Here at Dandelion, we already have taken a lot of steps to go green. We scan all documents and save digitally and use halogen lights in our warehouse. We centralized all garbage – eliminating all the small bags everywhere and set up a recycling station in office center. All desks also have recycle bins for all paper and we have skylights in the warehouse to eliminate indoor lighting as much as possible – our electric bill has reduced over 53%! We are changing over our phone systems to VOIP to eliminate our PBX, all our calls are tracked digitally now and we replaced all bathroom hand soaps to refill units. We only order paper supplies – like laser paper, paper towels, toilet paper have high recycled content and we have centralized our necessary printing to eliminate all desk printers except essential ones – reducing toners – plus all toner cartridges are sent to be recycled. We also offset our carbon footprint for all shipping in and out through

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Holiday Aftermath — Consumerism, Life Lessons and Santa

Posted on December 29th, 2010 in seeds of change | No Comments »

There are so many expectations, and excitement is at a fever pitch leading up to the holidays, especially for kids, so it shouldn’t be shocking that the “gimme” monster rears his head this time of year. That, combined with stress from the in-laws or a lot more sugar than usual, makes the whole family a little raw this week. Dr. Jeffrey I. Dolgan, Senior Psychologist at The Children’s Hospital, Denver, has some strategies for managing your kid’s expectations and disappointment, as well as the raging consumerism when they see a toy catalog.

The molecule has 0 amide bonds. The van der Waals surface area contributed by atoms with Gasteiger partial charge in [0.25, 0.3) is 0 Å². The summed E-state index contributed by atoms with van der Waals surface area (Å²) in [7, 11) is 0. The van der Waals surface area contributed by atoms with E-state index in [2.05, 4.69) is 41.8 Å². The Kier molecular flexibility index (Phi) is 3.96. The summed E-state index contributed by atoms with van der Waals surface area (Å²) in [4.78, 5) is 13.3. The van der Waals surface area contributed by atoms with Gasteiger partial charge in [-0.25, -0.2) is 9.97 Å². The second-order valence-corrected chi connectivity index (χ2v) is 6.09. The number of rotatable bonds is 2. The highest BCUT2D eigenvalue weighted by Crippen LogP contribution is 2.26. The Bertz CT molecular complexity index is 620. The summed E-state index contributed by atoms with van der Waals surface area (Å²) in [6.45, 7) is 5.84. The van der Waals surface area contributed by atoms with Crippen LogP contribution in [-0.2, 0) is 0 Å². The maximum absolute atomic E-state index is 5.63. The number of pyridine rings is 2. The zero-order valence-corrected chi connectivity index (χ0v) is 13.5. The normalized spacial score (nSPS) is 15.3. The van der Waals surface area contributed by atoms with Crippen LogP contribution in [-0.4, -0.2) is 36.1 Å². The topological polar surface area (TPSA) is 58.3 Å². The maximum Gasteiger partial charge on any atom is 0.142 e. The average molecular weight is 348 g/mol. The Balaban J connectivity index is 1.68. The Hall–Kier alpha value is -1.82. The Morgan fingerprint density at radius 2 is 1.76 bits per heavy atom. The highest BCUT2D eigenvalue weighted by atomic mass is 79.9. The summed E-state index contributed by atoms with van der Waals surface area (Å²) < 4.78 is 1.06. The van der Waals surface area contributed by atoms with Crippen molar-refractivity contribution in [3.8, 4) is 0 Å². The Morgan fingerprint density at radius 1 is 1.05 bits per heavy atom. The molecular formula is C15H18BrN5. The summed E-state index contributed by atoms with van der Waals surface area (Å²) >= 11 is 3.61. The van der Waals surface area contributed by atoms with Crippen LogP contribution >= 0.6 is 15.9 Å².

Dolgan explains that the holidays mean different things at different ages to children. “Three or 4-year-olds don’t get the Christian meaning of Christmas, but they do get Santa Claus. They understand that they’re going to get some presents. It’s a time of imagination.” You might be teaching the giving instead of getting, but your child may just be a bit to young to grasp that at the same time as Santa’s magic toy express.

Who IS Santa Claus?

To your kiddos, Dolgan explains that Santa Claus is the giver of all good things. This is especially true if children have been to the mall and met Santa Claus and told him what they want. So, consumerism and obsession with all the good things they could receive is normal. As our kids get older they can understand more external influences (your budget!) but little kids just don’t think that way. So, managing what you might see as the “gimme” phase could start with talking about some limits Santa might have, such as bringing one simple toy.

We read an excellent article before the holidays about a mom who gets her kids something they NEED, something they WANT, something to WEAR and something to READ. It’s an excellent tradition to try next year.

Is the Santa Claus Myth Part of the Problem?

Dolgan says that it’s good for kids to have a symbol and to believe. “This is the beginning of a belief system, which we all need so we have something to hang on to later on. For little kids, it’s something to look forward to. If they disbelieve, they can become negative and they lose a kind of charm.” He adds that it’s appropriate for kids to keep believing in something about Santa forever. (Wheww!)

Understand Expectations

Dolgan explains, “Kids are precise about what they want. It’s not a video game, it’s this particular video game. It’s not an action figure, it’s this action figure.” They expect these precise things, especially if they wrote it down or visited Santa Claus. Children come to expect that all kids should have these toys, especially if the ads instruct them to, “Tell Mom and Dad” or “Make sure to mention this to Santa Claus.”